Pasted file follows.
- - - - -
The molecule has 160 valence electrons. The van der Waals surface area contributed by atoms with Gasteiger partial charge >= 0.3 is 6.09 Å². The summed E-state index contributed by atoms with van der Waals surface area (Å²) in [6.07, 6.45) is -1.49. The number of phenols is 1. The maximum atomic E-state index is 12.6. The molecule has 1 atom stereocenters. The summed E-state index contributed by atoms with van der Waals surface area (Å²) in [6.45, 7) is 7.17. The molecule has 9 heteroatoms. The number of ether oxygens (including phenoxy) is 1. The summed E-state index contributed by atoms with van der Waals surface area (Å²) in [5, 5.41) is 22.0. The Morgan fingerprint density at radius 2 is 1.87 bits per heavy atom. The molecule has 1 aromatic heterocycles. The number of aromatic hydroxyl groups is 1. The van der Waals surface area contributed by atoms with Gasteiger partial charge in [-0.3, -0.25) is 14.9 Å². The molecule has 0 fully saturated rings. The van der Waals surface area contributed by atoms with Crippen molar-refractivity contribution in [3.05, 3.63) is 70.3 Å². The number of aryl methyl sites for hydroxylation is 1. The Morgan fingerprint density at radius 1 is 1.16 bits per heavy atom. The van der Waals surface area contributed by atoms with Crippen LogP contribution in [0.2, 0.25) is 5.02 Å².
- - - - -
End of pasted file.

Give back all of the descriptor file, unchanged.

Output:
The molecule has 160 valence electrons. The van der Waals surface area contributed by atoms with Gasteiger partial charge >= 0.3 is 6.09 Å². The summed E-state index contributed by atoms with van der Waals surface area (Å²) in [6.07, 6.45) is -1.49. The number of phenols is 1. The maximum atomic E-state index is 12.6. The molecule has 1 atom stereocenters. The summed E-state index contributed by atoms with van der Waals surface area (Å²) in [6.45, 7) is 7.17. The molecule has 9 heteroatoms. The number of ether oxygens (including phenoxy) is 1. The summed E-state index contributed by atoms with van der Waals surface area (Å²) in [5, 5.41) is 22.0. The Morgan fingerprint density at radius 2 is 1.87 bits per heavy atom. The molecule has 1 aromatic heterocycles. The number of aromatic hydroxyl groups is 1. The van der Waals surface area contributed by atoms with Gasteiger partial charge in [-0.3, -0.25) is 14.9 Å². The molecule has 0 fully saturated rings. The van der Waals surface area contributed by atoms with Crippen molar-refractivity contribution in [3.05, 3.63) is 70.3 Å². The number of aryl methyl sites for hydroxylation is 1. The Morgan fingerprint density at radius 1 is 1.16 bits per heavy atom. The van der Waals surface area contributed by atoms with Crippen LogP contribution in [0.2, 0.25) is 5.02 Å².